The resulting pattern is that, as long as the potential for economies of scale–L–has already become large, the population can continuously, gradually build up carrying capacity, leading to a surprisingly rapid population explosion. Yet, that explosive, super-exponential growth has neither come out of nowhere, nor will it continue forever. The figure above shows the surprisingly close fit between the Cohen (1995) model’s interpolation between 1 CE and 2012 and independently derived historical estimates and modern UN census values. Although human societies seem to be eminently capable of depleting resources that sustain the populations constituting them, cultural factors shaping our ability to use those resources efficiently has been–and is likely to continue to be–more important.
In fact, Cohen’s analysis suggests that cultural structures favoring efficiencies at larger population sizes were in place centuries or even millennia before industrial, demographic / epidemiological, ideological, and political modernity.
In other words, the modern population explosion may have been proximately caused by industrialization, vaccinations, and improved sanitation, but those are technologies, and as such, their development and adoption was made possible by much earlier change in the effective scalable structure of hierarchical organizational institutions; the cooperation among diverse institutions; and competition among individual and institutional actors adding dynamism and an element of biocultural evolutionary selection.
Remember that Cohen described his model of coupled change in population and carrying capacity as a “mathematical cartoon.” A key cartoonish aspect of the model is the notion that L–the potential for economies of scale–is really constant. The surprising fit of the Cohen-model interpolation and the independently derived historical estimates hints that some very important cultural features of economic scalability were in place quite early. But the question for us now is whether our economic systems, their political institutional actors and network connections, and the ideologies that structure challenges and resolutions of conflicts of interest are best fit for a world in which population growth yields economic growth. If indeed we’re reaching the limits of cultural support for further growth in carrying capacity, then the very ideological tools for mobilizing humanity’s recent population success may turn out to be counterproductive and lead to more rapid economic–and population–decline than we expect.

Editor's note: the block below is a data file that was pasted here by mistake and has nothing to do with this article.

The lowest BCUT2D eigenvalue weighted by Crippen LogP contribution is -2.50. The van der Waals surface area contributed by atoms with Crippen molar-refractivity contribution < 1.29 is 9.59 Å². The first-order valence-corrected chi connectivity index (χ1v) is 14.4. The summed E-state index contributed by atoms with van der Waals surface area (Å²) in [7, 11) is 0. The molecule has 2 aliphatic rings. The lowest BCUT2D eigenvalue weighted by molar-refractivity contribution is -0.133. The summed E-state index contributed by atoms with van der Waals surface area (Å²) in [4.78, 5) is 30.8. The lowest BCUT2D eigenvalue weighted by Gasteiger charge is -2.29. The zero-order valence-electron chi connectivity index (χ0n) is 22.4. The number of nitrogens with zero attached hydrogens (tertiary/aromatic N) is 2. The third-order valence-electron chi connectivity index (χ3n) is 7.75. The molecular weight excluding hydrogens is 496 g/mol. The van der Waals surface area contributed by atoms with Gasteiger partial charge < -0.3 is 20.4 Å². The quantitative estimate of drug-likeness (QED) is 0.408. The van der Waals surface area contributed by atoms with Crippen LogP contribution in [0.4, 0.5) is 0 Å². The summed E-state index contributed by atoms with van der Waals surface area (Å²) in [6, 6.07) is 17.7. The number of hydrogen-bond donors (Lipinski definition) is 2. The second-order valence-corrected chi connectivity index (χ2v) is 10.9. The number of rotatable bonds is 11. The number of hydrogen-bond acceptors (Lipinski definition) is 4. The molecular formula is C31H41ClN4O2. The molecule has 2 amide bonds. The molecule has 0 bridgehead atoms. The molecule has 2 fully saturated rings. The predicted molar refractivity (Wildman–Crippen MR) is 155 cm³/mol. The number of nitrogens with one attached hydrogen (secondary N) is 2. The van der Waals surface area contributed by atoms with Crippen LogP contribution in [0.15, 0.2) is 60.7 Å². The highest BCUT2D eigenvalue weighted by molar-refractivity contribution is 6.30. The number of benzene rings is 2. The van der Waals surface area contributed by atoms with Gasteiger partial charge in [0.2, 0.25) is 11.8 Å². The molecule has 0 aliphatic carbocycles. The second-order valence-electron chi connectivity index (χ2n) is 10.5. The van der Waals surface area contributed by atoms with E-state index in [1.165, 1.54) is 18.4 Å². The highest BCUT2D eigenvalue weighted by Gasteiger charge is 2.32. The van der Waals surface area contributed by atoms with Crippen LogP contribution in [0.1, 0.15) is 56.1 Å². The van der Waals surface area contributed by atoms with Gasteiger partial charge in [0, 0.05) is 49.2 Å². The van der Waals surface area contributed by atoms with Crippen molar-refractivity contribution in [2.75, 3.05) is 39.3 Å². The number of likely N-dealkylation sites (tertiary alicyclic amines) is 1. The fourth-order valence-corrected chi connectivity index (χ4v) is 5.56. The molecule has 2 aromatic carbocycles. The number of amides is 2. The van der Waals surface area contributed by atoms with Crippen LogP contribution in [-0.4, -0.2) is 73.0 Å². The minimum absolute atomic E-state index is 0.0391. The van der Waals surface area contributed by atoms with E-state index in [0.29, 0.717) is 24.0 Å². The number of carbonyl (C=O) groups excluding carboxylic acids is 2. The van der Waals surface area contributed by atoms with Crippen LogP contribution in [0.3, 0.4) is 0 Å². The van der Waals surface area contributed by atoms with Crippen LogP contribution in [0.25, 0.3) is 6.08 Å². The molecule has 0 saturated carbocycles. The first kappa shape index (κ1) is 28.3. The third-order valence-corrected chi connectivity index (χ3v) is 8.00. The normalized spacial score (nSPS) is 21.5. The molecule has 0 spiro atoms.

This is certainly an instance in which mathematical formalization–kept simple–helps us to focus on the assumptions surrounding that formalization. Just beyond the limits of the solution to Cohen’s model is the fact that economies of scale both structure and are structured by symbolically constituted ideologies of order, change, or competition. One surprising lesson to draw from Cohen’s work is that we need to look much more carefully at the relationship between ideologies of economic production, our awareness of them, and actual growth or decline in economies of scale.
Cohen, J. E. (1995). How Many People Can the Earth Support? W. W. Norton & Company.
Cohen, J. E. (1995). Population growth and earth’s human carrying capacity. Science, 269(5222), 341–346. doi:10.1126/science.7618100